Tredyffrin Township, PA

Few townships in Pennsylvania are as rich in history as Tredyffrin Township, which is located at the easternmost edge of Chester County, Pennsylvania. In the center of the Township lies the rich and fertile Great Valley, beginning at Valley Forge and running west toward Coatesville. The earliest settlers were Welsh, and to them, the Township owes its name. Ten or Tre is the Welsh word for town or township, and Dyffrin means a wide cultivated valley; from these words comes the compound tre (tree) dyffryn (valley), or Tredyffrin, meaning a township in a wide cultivated valley.

The Township had its beginning in 1682 when a group of Welsh Quakers went to William Penn in England and purchased, at a price of ten cents an acre, forty thousand acres of land in southeastern Pennsylvania. Penn promised the Quakers that here they could enjoy their customs and language in a little “barony” of their own. This land was originally known as the Welsh Tract and included within its boundaries parts of nine subsequent townships in four counties.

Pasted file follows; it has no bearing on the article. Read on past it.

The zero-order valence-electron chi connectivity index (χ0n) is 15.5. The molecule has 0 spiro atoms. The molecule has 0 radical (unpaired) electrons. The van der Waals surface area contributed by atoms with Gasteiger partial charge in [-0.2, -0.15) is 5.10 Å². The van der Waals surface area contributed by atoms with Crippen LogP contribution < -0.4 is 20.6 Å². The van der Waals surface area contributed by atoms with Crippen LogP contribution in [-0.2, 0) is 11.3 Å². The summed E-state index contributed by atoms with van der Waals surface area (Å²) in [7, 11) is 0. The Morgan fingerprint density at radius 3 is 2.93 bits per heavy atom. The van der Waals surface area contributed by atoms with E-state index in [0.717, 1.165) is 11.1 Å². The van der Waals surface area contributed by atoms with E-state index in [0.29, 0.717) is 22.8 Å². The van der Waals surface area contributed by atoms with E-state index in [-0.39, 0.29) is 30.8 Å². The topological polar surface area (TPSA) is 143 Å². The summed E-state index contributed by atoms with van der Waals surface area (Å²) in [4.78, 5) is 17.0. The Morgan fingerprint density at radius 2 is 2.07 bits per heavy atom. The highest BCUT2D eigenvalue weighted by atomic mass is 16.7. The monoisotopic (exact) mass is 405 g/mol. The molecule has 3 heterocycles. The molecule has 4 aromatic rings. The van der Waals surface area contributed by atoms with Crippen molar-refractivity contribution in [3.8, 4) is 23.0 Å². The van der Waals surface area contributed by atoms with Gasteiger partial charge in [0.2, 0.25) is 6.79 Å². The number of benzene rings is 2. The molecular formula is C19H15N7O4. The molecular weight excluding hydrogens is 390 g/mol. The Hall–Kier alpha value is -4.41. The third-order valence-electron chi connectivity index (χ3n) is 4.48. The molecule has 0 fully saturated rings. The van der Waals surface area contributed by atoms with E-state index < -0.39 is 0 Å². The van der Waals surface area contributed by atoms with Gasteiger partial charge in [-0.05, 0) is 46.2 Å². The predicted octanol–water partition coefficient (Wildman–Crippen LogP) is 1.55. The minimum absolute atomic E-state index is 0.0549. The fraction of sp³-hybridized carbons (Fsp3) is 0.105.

By 1707, Tredyffrin’s population was large enough for it to be incorporated as a township. After they had cleared their land and established farms, the most pressing requirements for the early settlers became a mill to grind grain, a meetinghouse for their spiritual needs, and a market where they could sell produce. An example of meeting these needs was the construction of the Great Valley Mill, one of Tredyffrin’s first mills. It was in operation by 1710, possibly even earlier, and was built by Thomas Jarman, a noted preacher and miller, on 300 acres of land by Valley Creek (it is now located on North Valley Road in Malvern).

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